Good drives like Gecko's etc use morphing and Mid band resonance damping and this really does make differance.

If you work on the principle that micro stepping works but mainly to help with motor smoothing at lower rpm's but with the side affect of slightly improving resolution ( too a point) then you wont go wrong. Just don't relay on it soley to give you the resolution you need.
Like I say the good drives do make a big difference.

Go to the Gecko site and read the FAQ section it has some good info on how morphing and micro steeping works.

Rogue
06-09-2011, 12:46 AM
I... ahh... won't go into my original driver plans which involved a PIC and some fairly shaky ASM :whistling:

I was actually looking at the linistepper kit originally, again on the grounds that I could probably put a set together for the cost of a single Gecko in the short term. I know "short term" is a dirty word on this board, and knowing my luck unipolar motors will have a whole extra set of problems attached to them :rolleyes:

JAZZCNC
06-09-2011, 01:26 AM
In my experience with helping folks who have try'd to make your own drives and use oddball steppers etc becomes false economy with the end result being wasted time and money.

Good for the experience but with the same result. . Inferior performance and poor reliabilty . . ending in scrapping and buying "Proper drives an motors".! . . .BUT. . .By no means let me saying this put you off thou because it's all a good learning experience. . . Keeps you out of mischief as well. . Lol

Rogue
06-09-2011, 01:43 AM
...Inferior performance and poor reliabilty...

Another reason I'm glad my wife has low standards.

I've got some odd steppers lying around to play with for PIC projects, though I had grand dreams of extending functionality in ways that isn't actually needed or, indeed, useful.

Steppers are far enough down the line that I'll hopefully be better placed to source better components. I plan to make up some linistepper drivers anyway, whether or not for the CNC, as there's always mischief to be gotten into!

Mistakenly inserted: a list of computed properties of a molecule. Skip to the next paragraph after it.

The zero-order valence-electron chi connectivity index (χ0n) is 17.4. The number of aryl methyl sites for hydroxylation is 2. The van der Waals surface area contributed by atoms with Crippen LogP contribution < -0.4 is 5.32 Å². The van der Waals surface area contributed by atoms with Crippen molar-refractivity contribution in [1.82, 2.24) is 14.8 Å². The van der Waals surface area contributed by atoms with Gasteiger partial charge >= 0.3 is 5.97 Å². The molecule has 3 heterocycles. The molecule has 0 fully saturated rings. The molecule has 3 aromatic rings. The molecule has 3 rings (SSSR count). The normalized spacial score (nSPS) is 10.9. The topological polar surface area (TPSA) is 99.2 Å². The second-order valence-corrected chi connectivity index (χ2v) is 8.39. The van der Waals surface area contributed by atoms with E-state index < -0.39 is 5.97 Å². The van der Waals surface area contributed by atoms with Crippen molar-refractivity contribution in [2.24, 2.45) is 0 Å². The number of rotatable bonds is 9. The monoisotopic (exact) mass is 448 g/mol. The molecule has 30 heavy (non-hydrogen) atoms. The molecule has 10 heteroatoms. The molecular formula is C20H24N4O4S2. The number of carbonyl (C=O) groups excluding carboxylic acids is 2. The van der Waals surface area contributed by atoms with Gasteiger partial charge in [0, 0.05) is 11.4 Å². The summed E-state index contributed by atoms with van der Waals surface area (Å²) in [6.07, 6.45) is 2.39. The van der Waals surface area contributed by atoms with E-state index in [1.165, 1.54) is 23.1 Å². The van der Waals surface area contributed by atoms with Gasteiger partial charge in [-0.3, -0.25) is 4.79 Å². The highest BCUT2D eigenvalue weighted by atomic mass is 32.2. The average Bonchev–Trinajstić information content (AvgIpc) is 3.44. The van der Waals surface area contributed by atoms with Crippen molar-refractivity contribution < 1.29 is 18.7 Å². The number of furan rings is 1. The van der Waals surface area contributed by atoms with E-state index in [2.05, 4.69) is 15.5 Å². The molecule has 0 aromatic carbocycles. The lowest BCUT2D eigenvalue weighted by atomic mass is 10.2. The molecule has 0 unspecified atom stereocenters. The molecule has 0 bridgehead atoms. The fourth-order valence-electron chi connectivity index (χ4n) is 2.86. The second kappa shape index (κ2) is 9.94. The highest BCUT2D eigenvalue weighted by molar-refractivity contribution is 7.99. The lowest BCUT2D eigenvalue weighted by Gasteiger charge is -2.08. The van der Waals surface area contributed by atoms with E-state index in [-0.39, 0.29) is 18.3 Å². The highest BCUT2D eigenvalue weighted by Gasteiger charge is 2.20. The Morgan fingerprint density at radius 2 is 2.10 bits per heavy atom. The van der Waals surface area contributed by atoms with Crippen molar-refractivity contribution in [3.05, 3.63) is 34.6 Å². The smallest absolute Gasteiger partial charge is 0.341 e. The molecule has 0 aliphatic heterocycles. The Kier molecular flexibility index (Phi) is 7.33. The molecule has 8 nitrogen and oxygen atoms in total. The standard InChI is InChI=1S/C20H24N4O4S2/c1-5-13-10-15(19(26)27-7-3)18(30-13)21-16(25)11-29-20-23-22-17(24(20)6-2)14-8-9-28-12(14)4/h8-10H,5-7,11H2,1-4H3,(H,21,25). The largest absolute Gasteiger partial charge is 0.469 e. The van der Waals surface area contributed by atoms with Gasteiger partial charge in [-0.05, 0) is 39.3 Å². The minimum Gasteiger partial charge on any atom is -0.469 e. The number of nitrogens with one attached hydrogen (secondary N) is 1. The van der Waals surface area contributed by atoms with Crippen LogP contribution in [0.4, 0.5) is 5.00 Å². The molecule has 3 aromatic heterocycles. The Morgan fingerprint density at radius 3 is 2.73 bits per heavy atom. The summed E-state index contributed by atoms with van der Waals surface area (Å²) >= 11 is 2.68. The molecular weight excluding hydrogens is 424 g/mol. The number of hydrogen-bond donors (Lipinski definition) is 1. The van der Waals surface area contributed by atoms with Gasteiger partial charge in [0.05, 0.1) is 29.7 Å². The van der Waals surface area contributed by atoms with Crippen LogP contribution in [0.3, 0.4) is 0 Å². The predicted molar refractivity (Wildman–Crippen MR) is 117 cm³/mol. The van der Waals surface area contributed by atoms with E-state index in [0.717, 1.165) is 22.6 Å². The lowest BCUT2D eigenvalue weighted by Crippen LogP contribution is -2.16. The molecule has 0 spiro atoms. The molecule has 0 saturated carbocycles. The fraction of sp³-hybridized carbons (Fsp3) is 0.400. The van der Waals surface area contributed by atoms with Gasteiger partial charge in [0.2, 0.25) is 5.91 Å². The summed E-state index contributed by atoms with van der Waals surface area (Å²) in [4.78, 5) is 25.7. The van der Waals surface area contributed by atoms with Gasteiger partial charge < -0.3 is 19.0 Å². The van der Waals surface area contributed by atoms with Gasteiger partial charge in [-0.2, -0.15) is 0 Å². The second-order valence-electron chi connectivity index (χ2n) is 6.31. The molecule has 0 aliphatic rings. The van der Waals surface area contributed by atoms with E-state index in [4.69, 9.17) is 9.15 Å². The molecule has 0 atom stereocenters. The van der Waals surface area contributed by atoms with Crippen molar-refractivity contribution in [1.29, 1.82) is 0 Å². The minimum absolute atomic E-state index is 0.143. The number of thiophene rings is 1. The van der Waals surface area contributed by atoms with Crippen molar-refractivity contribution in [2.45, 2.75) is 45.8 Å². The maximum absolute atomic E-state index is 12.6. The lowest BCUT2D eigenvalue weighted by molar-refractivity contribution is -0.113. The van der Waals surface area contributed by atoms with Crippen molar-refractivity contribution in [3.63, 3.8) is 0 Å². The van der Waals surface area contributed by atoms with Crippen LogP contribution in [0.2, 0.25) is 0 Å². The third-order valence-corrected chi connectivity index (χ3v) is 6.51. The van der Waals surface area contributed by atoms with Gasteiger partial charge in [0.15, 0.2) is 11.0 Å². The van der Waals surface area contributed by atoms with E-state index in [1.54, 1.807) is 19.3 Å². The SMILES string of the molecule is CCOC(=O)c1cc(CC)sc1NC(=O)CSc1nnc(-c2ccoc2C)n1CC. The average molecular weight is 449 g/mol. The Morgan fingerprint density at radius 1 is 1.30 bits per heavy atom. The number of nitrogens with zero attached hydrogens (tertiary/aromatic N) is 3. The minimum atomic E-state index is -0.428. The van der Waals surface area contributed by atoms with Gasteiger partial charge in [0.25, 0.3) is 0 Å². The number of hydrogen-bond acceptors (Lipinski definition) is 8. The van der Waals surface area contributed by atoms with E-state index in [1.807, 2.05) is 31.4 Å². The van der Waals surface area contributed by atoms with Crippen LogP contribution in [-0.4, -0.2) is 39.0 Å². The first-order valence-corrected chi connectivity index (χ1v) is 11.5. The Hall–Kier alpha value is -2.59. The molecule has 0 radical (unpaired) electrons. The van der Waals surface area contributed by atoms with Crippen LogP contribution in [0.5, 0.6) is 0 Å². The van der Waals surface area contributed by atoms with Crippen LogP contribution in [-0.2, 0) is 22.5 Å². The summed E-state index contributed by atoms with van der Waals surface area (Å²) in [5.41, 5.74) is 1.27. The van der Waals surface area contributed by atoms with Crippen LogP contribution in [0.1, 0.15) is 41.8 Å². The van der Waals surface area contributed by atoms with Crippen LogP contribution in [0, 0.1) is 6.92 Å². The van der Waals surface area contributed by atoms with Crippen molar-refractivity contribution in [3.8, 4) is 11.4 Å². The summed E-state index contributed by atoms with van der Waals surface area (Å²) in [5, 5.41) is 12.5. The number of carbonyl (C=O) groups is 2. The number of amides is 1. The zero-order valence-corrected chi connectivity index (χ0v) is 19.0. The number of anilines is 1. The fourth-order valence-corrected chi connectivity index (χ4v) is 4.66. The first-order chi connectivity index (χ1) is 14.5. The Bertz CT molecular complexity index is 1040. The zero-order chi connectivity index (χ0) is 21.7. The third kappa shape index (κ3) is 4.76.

Jonathan
06-09-2011, 07:01 PM
Ermm. . . Not a good idea IMO realying on micro stepping.

I'm not saying rely on it, just it might help. Clearly the result will be slightly distorted.

I already mentioned about microstepping accuracy (or rather lack of) in post #15...

One thing I'm going to try and do with my stepper driver design is make it effectively run using microstepping, for smoothness, yet only require the number of pulses for whatever microstep division you choose. Effectively it will move through each of the microsteps for every step pulse.

JAZZCNC
06-09-2011, 11:15 PM
I'm not saying rely on it, just it might help. Clearly the result will be slightly distorted.

I already mentioned about microstepping accuracy (or rather lack of) in post #15...


ye I know Jonathan and wasn't really picking up or discrediting your referance about microstepping more pointing out for high resolution operations like engraving etc then it's better to use the correct pitch screw.

Rogue
17-09-2011, 08:14 PM
I've been bouncing some of these shapes and ideas around and I'm left with the feeling that, while the idea really appeals to me, I'd end up with the combined table element somewhere in the region of 170+mm deep if I try to fit the motors in the way planned. For some reason that just doesn't feel... right. I have no idea if there is a mechanical reason for this to be wrong, it just seems odd.